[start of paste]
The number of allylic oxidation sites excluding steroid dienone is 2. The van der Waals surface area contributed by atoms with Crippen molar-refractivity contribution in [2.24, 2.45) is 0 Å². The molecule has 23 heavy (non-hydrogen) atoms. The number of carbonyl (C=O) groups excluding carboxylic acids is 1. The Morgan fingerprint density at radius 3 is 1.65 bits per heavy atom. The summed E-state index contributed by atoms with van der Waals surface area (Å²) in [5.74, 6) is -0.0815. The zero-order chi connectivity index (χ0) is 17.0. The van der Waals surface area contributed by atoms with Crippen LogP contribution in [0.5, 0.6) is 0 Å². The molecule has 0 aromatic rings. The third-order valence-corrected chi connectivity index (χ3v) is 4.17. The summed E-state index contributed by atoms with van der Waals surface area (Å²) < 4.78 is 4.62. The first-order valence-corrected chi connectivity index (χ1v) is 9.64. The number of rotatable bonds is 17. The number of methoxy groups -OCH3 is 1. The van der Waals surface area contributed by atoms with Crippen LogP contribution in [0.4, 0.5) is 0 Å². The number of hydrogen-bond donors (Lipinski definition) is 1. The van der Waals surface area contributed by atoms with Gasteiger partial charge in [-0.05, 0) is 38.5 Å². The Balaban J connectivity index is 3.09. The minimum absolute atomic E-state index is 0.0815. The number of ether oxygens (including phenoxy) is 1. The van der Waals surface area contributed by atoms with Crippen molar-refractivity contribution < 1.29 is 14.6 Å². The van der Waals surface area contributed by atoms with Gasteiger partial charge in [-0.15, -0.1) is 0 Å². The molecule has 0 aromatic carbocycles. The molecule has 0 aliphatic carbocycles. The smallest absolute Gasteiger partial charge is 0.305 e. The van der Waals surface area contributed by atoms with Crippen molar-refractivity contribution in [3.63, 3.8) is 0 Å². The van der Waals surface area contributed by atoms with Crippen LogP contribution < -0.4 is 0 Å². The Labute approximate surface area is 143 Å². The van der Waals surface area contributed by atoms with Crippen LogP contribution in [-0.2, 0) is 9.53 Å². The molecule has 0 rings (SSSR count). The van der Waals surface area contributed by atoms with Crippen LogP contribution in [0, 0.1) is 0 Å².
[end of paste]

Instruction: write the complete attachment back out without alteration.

The number of allylic oxidation sites excluding steroid dienone is 2. The van der Waals surface area contributed by atoms with Crippen molar-refractivity contribution in [2.24, 2.45) is 0 Å². The molecule has 23 heavy (non-hydrogen) atoms. The number of carbonyl (C=O) groups excluding carboxylic acids is 1. The Morgan fingerprint density at radius 3 is 1.65 bits per heavy atom. The summed E-state index contributed by atoms with van der Waals surface area (Å²) in [5.74, 6) is -0.0815. The zero-order chi connectivity index (χ0) is 17.0. The van der Waals surface area contributed by atoms with Crippen LogP contribution in [0.5, 0.6) is 0 Å². The molecule has 0 aromatic rings. The third-order valence-corrected chi connectivity index (χ3v) is 4.17. The summed E-state index contributed by atoms with van der Waals surface area (Å²) < 4.78 is 4.62. The first-order valence-corrected chi connectivity index (χ1v) is 9.64. The number of rotatable bonds is 17. The number of methoxy groups -OCH3 is 1. The van der Waals surface area contributed by atoms with Crippen LogP contribution in [0.4, 0.5) is 0 Å². The number of hydrogen-bond donors (Lipinski definition) is 1. The van der Waals surface area contributed by atoms with Gasteiger partial charge in [-0.05, 0) is 38.5 Å². The Balaban J connectivity index is 3.09. The minimum absolute atomic E-state index is 0.0815. The number of ether oxygens (including phenoxy) is 1. The van der Waals surface area contributed by atoms with Crippen molar-refractivity contribution < 1.29 is 14.6 Å². The van der Waals surface area contributed by atoms with Gasteiger partial charge in [-0.15, -0.1) is 0 Å². The molecule has 0 aromatic carbocycles. The molecule has 0 aliphatic carbocycles. The smallest absolute Gasteiger partial charge is 0.305 e. The van der Waals surface area contributed by atoms with Crippen molar-refractivity contribution in [3.63, 3.8) is 0 Å². The van der Waals surface area contributed by atoms with Crippen LogP contribution < -0.4 is 0 Å². The Labute approximate surface area is 143 Å². The van der Waals surface area contributed by atoms with Crippen LogP contribution in [-0.2, 0) is 9.53 Å². The molecule has 0 rings (SSSR count). The van der Waals surface area contributed by atoms with Crippen LogP contribution in [0, 0.1) is 0 Å².